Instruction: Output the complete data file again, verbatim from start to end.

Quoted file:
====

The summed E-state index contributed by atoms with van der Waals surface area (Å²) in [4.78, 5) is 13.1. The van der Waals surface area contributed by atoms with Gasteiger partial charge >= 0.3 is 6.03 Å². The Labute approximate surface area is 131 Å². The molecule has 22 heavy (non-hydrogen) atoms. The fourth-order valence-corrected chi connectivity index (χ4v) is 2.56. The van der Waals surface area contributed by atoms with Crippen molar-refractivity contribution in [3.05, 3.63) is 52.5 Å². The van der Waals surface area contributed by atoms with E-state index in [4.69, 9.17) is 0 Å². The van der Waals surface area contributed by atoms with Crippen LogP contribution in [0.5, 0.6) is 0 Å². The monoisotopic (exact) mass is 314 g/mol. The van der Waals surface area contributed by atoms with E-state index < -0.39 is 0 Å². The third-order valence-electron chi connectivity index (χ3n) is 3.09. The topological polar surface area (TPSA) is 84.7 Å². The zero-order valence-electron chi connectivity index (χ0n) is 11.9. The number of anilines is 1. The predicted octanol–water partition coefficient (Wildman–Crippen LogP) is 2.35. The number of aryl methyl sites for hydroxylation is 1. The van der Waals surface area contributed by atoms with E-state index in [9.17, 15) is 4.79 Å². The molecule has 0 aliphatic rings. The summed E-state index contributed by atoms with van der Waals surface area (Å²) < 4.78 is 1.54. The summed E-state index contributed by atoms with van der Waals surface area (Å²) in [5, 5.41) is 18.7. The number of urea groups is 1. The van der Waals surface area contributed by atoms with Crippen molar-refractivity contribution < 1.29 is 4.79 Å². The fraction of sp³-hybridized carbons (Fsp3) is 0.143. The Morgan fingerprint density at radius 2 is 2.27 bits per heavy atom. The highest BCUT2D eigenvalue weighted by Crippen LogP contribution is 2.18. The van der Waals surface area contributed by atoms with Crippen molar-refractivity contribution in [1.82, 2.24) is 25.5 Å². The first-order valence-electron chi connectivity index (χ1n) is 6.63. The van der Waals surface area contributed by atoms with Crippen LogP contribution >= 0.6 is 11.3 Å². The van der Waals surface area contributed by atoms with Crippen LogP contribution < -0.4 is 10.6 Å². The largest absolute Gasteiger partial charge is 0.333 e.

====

The summed E-state index contributed by atoms with van der Waals surface area (Å²) in [4.78, 5) is 13.1. The van der Waals surface area contributed by atoms with Gasteiger partial charge >= 0.3 is 6.03 Å². The Labute approximate surface area is 131 Å². The molecule has 22 heavy (non-hydrogen) atoms. The fourth-order valence-corrected chi connectivity index (χ4v) is 2.56. The van der Waals surface area contributed by atoms with Crippen molar-refractivity contribution in [3.05, 3.63) is 52.5 Å². The van der Waals surface area contributed by atoms with E-state index in [4.69, 9.17) is 0 Å². The van der Waals surface area contributed by atoms with Crippen LogP contribution in [0.5, 0.6) is 0 Å². The monoisotopic (exact) mass is 314 g/mol. The van der Waals surface area contributed by atoms with E-state index < -0.39 is 0 Å². The third-order valence-electron chi connectivity index (χ3n) is 3.09. The topological polar surface area (TPSA) is 84.7 Å². The zero-order valence-electron chi connectivity index (χ0n) is 11.9. The number of anilines is 1. The predicted octanol–water partition coefficient (Wildman–Crippen LogP) is 2.35. The number of aryl methyl sites for hydroxylation is 1. The van der Waals surface area contributed by atoms with E-state index in [9.17, 15) is 4.79 Å². The molecule has 0 aliphatic rings. The summed E-state index contributed by atoms with van der Waals surface area (Å²) < 4.78 is 1.54. The summed E-state index contributed by atoms with van der Waals surface area (Å²) in [5, 5.41) is 18.7. The number of urea groups is 1. The van der Waals surface area contributed by atoms with Crippen molar-refractivity contribution < 1.29 is 4.79 Å². The fraction of sp³-hybridized carbons (Fsp3) is 0.143. The Morgan fingerprint density at radius 2 is 2.27 bits per heavy atom. The highest BCUT2D eigenvalue weighted by Crippen LogP contribution is 2.18. The van der Waals surface area contributed by atoms with Crippen molar-refractivity contribution in [1.82, 2.24) is 25.5 Å². The first-order valence-electron chi connectivity index (χ1n) is 6.63. The van der Waals surface area contributed by atoms with Crippen LogP contribution >= 0.6 is 11.3 Å². The van der Waals surface area contributed by atoms with Crippen LogP contribution < -0.4 is 10.6 Å². The largest absolute Gasteiger partial charge is 0.333 e.